What is an Adjustable Rate Mortgage (ARM)?

An Adjustable Rate Mortgage (ARM) is a loan where the interest rate may change periodically. The interest rate is based on an "index" that may go up or down during the lifetime of the loan. As a result, your monthly payments may also go up or down during the lifetime of the loan. The ARM Note stipulates the frequency and the index for the interest rate and principal and interest adjustments. 

There are a number of advantages to an ARM.

Generally, an ARM offers a lower initial interest rate than a fixed-rate loan. With an ARM, you may be able to qualify for a larger amount because the decision is sometimes based on current income and the first year's monthly payments, which will most likely be lower. An ARM can be less expensive than a fixed-rate loan if interest rates remain steady or decline over a long period of time.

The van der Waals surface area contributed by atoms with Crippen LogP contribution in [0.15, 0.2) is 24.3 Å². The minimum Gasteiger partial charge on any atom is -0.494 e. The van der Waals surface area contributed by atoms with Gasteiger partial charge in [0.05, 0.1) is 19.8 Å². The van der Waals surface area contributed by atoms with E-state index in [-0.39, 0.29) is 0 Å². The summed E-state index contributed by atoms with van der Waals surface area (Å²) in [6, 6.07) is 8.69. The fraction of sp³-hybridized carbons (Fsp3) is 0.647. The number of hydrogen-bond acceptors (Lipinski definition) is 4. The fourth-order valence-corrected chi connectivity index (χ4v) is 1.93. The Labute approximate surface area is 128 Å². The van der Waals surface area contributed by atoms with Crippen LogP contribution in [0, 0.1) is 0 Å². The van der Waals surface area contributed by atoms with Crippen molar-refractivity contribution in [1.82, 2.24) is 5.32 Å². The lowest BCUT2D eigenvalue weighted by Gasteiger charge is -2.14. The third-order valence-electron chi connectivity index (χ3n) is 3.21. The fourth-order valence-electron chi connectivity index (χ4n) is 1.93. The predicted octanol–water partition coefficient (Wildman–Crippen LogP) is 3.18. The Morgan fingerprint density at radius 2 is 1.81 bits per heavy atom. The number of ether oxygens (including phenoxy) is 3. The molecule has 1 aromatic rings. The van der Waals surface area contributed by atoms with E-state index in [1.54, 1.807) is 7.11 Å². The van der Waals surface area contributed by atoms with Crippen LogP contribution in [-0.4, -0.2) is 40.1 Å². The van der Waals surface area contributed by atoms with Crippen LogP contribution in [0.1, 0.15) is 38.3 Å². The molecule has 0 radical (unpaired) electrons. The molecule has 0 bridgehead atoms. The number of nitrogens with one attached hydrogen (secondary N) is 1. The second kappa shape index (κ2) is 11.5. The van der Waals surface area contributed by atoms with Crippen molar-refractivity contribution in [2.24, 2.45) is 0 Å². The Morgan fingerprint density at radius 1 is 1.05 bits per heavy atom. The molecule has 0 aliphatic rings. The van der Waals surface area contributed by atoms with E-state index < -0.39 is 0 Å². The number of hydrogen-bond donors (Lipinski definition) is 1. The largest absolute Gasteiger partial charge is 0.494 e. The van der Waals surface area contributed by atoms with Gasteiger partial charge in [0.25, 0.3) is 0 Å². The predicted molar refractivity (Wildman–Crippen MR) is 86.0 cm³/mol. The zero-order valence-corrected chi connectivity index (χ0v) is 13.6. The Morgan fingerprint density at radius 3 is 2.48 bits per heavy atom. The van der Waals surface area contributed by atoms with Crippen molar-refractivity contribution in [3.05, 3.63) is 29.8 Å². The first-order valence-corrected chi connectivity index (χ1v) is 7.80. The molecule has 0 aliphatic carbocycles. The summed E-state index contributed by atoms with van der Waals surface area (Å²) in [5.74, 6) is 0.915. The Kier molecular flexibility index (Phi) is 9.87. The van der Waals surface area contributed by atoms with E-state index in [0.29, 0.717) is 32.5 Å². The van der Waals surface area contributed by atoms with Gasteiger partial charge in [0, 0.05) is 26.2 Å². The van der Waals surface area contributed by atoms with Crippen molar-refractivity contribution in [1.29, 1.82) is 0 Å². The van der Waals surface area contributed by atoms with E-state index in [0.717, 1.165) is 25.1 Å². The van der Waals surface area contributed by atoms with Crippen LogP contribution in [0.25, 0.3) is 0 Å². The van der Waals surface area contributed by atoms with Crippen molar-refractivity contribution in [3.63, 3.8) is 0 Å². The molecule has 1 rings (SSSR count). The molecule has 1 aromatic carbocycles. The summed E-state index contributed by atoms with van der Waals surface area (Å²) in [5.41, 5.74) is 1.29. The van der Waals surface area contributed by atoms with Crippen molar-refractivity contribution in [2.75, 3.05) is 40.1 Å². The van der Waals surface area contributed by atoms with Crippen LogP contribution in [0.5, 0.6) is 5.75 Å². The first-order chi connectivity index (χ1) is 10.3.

One disadvantage to an ARM is that an increase in interest rates will lead to higher monthly payments of principal and interest in the future. Another disadvantage is that the principal and interest payments are not fixed.